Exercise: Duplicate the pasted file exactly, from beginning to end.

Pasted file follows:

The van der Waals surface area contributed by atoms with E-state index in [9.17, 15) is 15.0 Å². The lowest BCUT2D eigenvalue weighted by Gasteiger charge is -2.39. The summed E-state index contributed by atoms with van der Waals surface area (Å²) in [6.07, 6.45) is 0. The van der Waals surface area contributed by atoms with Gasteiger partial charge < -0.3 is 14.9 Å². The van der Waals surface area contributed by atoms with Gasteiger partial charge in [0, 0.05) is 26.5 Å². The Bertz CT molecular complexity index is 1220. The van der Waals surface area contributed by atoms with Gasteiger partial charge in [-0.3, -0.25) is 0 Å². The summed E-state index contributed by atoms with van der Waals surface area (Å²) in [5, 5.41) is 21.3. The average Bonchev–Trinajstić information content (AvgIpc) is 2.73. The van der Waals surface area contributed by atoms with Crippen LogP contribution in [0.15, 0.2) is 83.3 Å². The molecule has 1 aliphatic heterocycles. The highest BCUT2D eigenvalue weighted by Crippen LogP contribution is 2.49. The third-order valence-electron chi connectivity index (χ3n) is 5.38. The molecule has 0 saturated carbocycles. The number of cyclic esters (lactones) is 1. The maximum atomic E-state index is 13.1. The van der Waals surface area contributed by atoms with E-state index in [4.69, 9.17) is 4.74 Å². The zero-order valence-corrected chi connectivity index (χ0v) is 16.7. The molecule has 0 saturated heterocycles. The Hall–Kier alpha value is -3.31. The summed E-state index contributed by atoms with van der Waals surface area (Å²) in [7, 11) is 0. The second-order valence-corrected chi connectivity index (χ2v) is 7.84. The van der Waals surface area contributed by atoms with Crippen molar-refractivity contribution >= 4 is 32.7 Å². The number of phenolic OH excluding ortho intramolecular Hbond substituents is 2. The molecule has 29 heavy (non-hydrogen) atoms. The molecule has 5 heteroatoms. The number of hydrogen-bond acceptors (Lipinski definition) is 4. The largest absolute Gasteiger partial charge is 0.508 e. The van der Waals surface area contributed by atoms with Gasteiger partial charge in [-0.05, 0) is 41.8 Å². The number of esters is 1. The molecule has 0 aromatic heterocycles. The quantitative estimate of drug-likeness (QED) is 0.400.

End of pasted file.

The van der Waals surface area contributed by atoms with E-state index in [9.17, 15) is 15.0 Å². The lowest BCUT2D eigenvalue weighted by Gasteiger charge is -2.39. The summed E-state index contributed by atoms with van der Waals surface area (Å²) in [6.07, 6.45) is 0. The van der Waals surface area contributed by atoms with Gasteiger partial charge < -0.3 is 14.9 Å². The van der Waals surface area contributed by atoms with Gasteiger partial charge in [0, 0.05) is 26.5 Å². The Bertz CT molecular complexity index is 1220. The van der Waals surface area contributed by atoms with Gasteiger partial charge in [-0.3, -0.25) is 0 Å². The summed E-state index contributed by atoms with van der Waals surface area (Å²) in [5, 5.41) is 21.3. The average Bonchev–Trinajstić information content (AvgIpc) is 2.73. The van der Waals surface area contributed by atoms with Crippen LogP contribution in [0.15, 0.2) is 83.3 Å². The molecule has 1 aliphatic heterocycles. The highest BCUT2D eigenvalue weighted by Crippen LogP contribution is 2.49. The third-order valence-electron chi connectivity index (χ3n) is 5.38. The molecule has 0 saturated carbocycles. The number of cyclic esters (lactones) is 1. The maximum atomic E-state index is 13.1. The van der Waals surface area contributed by atoms with E-state index in [4.69, 9.17) is 4.74 Å². The zero-order valence-corrected chi connectivity index (χ0v) is 16.7. The molecule has 0 saturated heterocycles. The Hall–Kier alpha value is -3.31. The summed E-state index contributed by atoms with van der Waals surface area (Å²) in [7, 11) is 0. The second-order valence-corrected chi connectivity index (χ2v) is 7.84. The van der Waals surface area contributed by atoms with Crippen molar-refractivity contribution >= 4 is 32.7 Å². The number of phenolic OH excluding ortho intramolecular Hbond substituents is 2. The molecule has 29 heavy (non-hydrogen) atoms. The molecule has 5 heteroatoms. The number of hydrogen-bond acceptors (Lipinski definition) is 4. The largest absolute Gasteiger partial charge is 0.508 e. The van der Waals surface area contributed by atoms with Gasteiger partial charge in [-0.05, 0) is 41.8 Å². The number of esters is 1. The molecule has 0 aromatic heterocycles. The quantitative estimate of drug-likeness (QED) is 0.400.